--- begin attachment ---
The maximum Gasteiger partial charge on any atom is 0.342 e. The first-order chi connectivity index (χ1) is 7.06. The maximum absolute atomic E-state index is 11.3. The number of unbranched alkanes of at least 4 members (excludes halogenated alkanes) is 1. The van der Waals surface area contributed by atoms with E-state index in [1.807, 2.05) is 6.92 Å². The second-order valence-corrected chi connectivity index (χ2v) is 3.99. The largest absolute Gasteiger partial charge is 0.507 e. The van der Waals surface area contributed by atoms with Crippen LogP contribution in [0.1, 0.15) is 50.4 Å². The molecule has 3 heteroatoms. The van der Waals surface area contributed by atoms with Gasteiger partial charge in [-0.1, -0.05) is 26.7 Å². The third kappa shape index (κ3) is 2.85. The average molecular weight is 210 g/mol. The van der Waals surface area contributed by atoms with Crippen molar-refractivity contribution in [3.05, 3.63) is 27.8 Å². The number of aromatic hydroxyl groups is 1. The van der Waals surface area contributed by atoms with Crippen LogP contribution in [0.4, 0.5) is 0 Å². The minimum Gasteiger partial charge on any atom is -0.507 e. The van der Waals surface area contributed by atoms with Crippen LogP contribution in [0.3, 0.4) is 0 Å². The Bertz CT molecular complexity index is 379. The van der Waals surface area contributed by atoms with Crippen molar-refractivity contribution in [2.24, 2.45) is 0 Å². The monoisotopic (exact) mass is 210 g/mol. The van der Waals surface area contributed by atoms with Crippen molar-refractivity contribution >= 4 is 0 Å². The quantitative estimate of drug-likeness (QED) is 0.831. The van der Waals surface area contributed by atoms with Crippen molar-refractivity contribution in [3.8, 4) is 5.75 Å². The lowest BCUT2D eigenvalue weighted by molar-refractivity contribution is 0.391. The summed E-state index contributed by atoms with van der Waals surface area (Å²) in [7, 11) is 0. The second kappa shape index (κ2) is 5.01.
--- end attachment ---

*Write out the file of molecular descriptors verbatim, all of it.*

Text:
The maximum Gasteiger partial charge on any atom is 0.342 e. The first-order chi connectivity index (χ1) is 7.06. The maximum absolute atomic E-state index is 11.3. The number of unbranched alkanes of at least 4 members (excludes halogenated alkanes) is 1. The van der Waals surface area contributed by atoms with E-state index in [1.807, 2.05) is 6.92 Å². The second-order valence-corrected chi connectivity index (χ2v) is 3.99. The largest absolute Gasteiger partial charge is 0.507 e. The van der Waals surface area contributed by atoms with Crippen LogP contribution in [0.1, 0.15) is 50.4 Å². The molecule has 3 heteroatoms. The van der Waals surface area contributed by atoms with Gasteiger partial charge in [-0.1, -0.05) is 26.7 Å². The third kappa shape index (κ3) is 2.85. The average molecular weight is 210 g/mol. The van der Waals surface area contributed by atoms with Crippen molar-refractivity contribution in [3.05, 3.63) is 27.8 Å². The number of aromatic hydroxyl groups is 1. The van der Waals surface area contributed by atoms with Crippen LogP contribution in [0.4, 0.5) is 0 Å². The minimum Gasteiger partial charge on any atom is -0.507 e. The van der Waals surface area contributed by atoms with Crippen LogP contribution in [0.3, 0.4) is 0 Å². The Bertz CT molecular complexity index is 379. The van der Waals surface area contributed by atoms with Crippen molar-refractivity contribution in [2.24, 2.45) is 0 Å². The monoisotopic (exact) mass is 210 g/mol. The van der Waals surface area contributed by atoms with Crippen molar-refractivity contribution >= 4 is 0 Å². The quantitative estimate of drug-likeness (QED) is 0.831. The van der Waals surface area contributed by atoms with Crippen molar-refractivity contribution in [3.8, 4) is 5.75 Å². The lowest BCUT2D eigenvalue weighted by molar-refractivity contribution is 0.391. The summed E-state index contributed by atoms with van der Waals surface area (Å²) in [7, 11) is 0. The second kappa shape index (κ2) is 5.01.